Typhoon Faxai tore through an area just east of Tokyo on Sunday night and Monday morning, killing at least two people and injuring dozens more. The area's electrical infrastructure was hit hard, as strong wind gusts toppled two large steel electrical towers.
The death toll could rise as officials survey the damage. The Kyodo News Agency is reporting a third storm-related death, but it adds that the circumstances are still being investigated.
The Tokyo Electric Power Co. says more than 850,000 customers were initially left without power by the storm. By Monday night local time, that number had dropped to about 700,000.
More than 100,000 people had been urged to evacuate from low-lying and other vulnerable areas, as the Japan Meteorological Agency warned of a possible record storm.
People in eastern Japan woke up Monday morning to survey the damage caused by Typhoon Faxai. It made landfall overnight near Tokyo, leaving dozens injured and hundreds of thousands of homes without power. pic.twitter.com/Z52dySxRmf— NHK WORLD News (@NHKWORLD_News) September 9, 2019
Faxai forced the East Japan Railway Co. to suspend train service around Tokyo early Monday. It also forced more than 160 flights to be canceled.
Commuters who got up Monday morning hoping to make their way to work were faced with flooded streets and rows of utility poles that had been thrown down. Those who made it to train stations faced cancellations or long delays, as crews worked to restore service. One station's roof was blown onto its tracks.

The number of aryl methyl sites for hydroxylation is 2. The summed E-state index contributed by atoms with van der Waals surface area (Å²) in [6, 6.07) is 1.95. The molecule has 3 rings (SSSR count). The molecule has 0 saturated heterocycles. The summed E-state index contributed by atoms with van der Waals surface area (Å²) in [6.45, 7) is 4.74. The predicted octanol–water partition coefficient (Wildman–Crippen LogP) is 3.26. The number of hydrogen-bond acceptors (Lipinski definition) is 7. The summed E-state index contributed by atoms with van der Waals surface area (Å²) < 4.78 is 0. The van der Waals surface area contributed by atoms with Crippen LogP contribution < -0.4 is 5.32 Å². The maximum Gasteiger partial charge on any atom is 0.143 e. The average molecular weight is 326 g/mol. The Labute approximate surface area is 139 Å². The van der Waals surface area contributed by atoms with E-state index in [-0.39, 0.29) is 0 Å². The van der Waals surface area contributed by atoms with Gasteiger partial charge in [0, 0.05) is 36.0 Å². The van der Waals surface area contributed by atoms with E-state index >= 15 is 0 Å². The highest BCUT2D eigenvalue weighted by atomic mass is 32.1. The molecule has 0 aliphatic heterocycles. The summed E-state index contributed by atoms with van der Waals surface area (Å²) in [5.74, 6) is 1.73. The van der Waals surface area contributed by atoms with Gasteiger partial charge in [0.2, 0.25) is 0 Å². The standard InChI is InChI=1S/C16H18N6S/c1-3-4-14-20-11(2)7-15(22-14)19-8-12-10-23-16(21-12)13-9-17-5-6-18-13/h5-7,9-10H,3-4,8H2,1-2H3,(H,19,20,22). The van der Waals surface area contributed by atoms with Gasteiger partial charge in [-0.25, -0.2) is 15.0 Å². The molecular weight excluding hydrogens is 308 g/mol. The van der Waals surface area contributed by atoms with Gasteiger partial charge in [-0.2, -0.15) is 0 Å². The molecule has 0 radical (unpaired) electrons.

Some of the worst damage came in the coastal Chiba prefecture, east of the capital across Tokyo Bay. On Sunday night, Faxai began plowing its way up the bay, bringing dangerous winds inland as it passed just west of Chiba City and making landfall early Monday. It then turned to the northeast and made its way back over the Pacific Ocean.
"The typhoon brought record-breaking winds to Chiba City, where winds gusted to over 200 kilometers per hour [124 mph]," Japan's NHK News reports. "Two people died in accidents apparently caused by the strong gusts — one in Tokyo and one in Kanagawa."
Faxai is also being linked to a fire at Japan's largest floating solar power plant, which sits on the waters of the Yamakura Dam in Chiba prefecture. The 13.7-megawatt plant covers 44 acres, but dozens of its panels erupted in flames on Monday. According to NHK, fire officials say the typhoon's intense winds might have pushed the panels on top of one another, causing them to overheat when the sun hit the solar plant.
As images from the city of Ichihara in Chiba prefecture show, the typhoon also knocked down green safety netting at a golf driving range, sending an entire side of the assembly — support poles and all — crashing onto neighboring homes. The posts crushed the rooftops of houses as the large structure fell; in one case, a single pole was left sticking out of a roof.
Faxai struck just days after a separate typhoon struck the Korean Peninsula. Typhoon Lingling caused at least five deaths in North Korea, according to the country's state news agency. At least three people in South Korea died as a result of the storm, according to The Korea Herald.
Lingling damaged more than 9,400 buildings, South Korea's Yonhap News Agency says, noting that the storm brought the fifth-strongest winds of any typhoon that has ever been recorded hitting the peninsula.
"The Korea Central News Agency reports widespread damage" in North Korea, reporter Jason Strother tells NPR from Seoul. "It says Typhoon Lingling destroyed hundreds of homes, bridges, roadways and thousands of acres of farmland and now recovery work is underway."
Emergency crews working to restore power and help those whose homes were damaged in southern South Korea are still facing difficult conditions, as heavy rains were forecast for both Monday and Tuesday.